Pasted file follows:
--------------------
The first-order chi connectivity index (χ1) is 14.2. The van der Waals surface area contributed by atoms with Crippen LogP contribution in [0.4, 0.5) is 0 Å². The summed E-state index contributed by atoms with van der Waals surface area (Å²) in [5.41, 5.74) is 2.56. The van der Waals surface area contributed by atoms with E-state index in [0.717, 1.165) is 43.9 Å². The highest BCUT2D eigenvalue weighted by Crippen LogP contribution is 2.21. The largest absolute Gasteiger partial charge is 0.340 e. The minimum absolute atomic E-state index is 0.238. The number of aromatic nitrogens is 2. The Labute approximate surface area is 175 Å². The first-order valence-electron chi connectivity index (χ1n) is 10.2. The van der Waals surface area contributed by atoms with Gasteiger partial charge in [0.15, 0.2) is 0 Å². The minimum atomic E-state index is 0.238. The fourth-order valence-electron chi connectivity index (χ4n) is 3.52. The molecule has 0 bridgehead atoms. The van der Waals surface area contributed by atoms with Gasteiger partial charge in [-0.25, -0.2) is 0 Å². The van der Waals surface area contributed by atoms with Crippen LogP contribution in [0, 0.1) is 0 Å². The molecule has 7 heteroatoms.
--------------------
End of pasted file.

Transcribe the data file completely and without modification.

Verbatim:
The first-order chi connectivity index (χ1) is 14.2. The van der Waals surface area contributed by atoms with Crippen LogP contribution in [0.4, 0.5) is 0 Å². The summed E-state index contributed by atoms with van der Waals surface area (Å²) in [5.41, 5.74) is 2.56. The van der Waals surface area contributed by atoms with E-state index in [0.717, 1.165) is 43.9 Å². The highest BCUT2D eigenvalue weighted by Crippen LogP contribution is 2.21. The largest absolute Gasteiger partial charge is 0.340 e. The minimum absolute atomic E-state index is 0.238. The number of aromatic nitrogens is 2. The Labute approximate surface area is 175 Å². The first-order valence-electron chi connectivity index (χ1n) is 10.2. The van der Waals surface area contributed by atoms with Gasteiger partial charge in [0.15, 0.2) is 0 Å². The minimum atomic E-state index is 0.238. The fourth-order valence-electron chi connectivity index (χ4n) is 3.52. The molecule has 0 bridgehead atoms. The van der Waals surface area contributed by atoms with Gasteiger partial charge in [-0.25, -0.2) is 0 Å². The van der Waals surface area contributed by atoms with Crippen LogP contribution in [0, 0.1) is 0 Å². The molecule has 7 heteroatoms.